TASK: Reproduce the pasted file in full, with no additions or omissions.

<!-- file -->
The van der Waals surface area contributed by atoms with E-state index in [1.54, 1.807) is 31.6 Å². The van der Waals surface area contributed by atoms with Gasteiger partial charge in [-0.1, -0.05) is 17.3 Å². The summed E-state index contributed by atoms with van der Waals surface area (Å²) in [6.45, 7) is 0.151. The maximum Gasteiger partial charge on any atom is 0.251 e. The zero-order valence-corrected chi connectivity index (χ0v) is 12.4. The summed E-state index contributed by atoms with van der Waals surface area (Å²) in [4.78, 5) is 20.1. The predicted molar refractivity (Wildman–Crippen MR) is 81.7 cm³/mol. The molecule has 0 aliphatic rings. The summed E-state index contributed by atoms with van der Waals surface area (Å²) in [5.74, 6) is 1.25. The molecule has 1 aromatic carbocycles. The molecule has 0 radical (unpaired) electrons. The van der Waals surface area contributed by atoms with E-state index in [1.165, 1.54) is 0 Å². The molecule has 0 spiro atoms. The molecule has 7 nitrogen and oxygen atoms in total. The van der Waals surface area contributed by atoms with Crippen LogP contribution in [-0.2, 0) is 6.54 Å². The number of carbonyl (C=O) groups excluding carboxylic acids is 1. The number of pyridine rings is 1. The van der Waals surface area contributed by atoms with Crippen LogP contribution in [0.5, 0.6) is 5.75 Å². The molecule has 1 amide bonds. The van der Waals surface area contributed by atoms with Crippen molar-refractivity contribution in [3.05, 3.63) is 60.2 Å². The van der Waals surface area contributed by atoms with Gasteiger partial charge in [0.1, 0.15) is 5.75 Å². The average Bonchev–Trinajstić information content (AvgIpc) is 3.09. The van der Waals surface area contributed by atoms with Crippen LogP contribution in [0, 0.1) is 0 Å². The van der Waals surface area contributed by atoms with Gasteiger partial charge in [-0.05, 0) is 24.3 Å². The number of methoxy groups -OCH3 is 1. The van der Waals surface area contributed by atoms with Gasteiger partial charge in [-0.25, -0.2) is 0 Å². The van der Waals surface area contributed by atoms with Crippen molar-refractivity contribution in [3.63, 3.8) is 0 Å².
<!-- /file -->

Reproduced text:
The van der Waals surface area contributed by atoms with E-state index in [1.54, 1.807) is 31.6 Å². The van der Waals surface area contributed by atoms with Gasteiger partial charge in [-0.1, -0.05) is 17.3 Å². The summed E-state index contributed by atoms with van der Waals surface area (Å²) in [6.45, 7) is 0.151. The maximum Gasteiger partial charge on any atom is 0.251 e. The zero-order valence-corrected chi connectivity index (χ0v) is 12.4. The summed E-state index contributed by atoms with van der Waals surface area (Å²) in [4.78, 5) is 20.1. The predicted molar refractivity (Wildman–Crippen MR) is 81.7 cm³/mol. The molecule has 0 aliphatic rings. The summed E-state index contributed by atoms with van der Waals surface area (Å²) in [5.74, 6) is 1.25. The molecule has 1 aromatic carbocycles. The molecule has 0 radical (unpaired) electrons. The van der Waals surface area contributed by atoms with E-state index in [1.165, 1.54) is 0 Å². The molecule has 0 spiro atoms. The molecule has 7 nitrogen and oxygen atoms in total. The van der Waals surface area contributed by atoms with Crippen LogP contribution in [-0.2, 0) is 6.54 Å². The number of carbonyl (C=O) groups excluding carboxylic acids is 1. The number of pyridine rings is 1. The van der Waals surface area contributed by atoms with Crippen LogP contribution in [0.5, 0.6) is 5.75 Å². The molecule has 1 amide bonds. The van der Waals surface area contributed by atoms with Crippen molar-refractivity contribution in [3.05, 3.63) is 60.2 Å². The van der Waals surface area contributed by atoms with Gasteiger partial charge in [0.1, 0.15) is 5.75 Å². The average Bonchev–Trinajstić information content (AvgIpc) is 3.09. The van der Waals surface area contributed by atoms with Crippen LogP contribution in [0, 0.1) is 0 Å². The van der Waals surface area contributed by atoms with Gasteiger partial charge in [-0.05, 0) is 24.3 Å². The number of methoxy groups -OCH3 is 1. The van der Waals surface area contributed by atoms with Gasteiger partial charge in [-0.25, -0.2) is 0 Å². The van der Waals surface area contributed by atoms with Crippen molar-refractivity contribution in [3.63, 3.8) is 0 Å².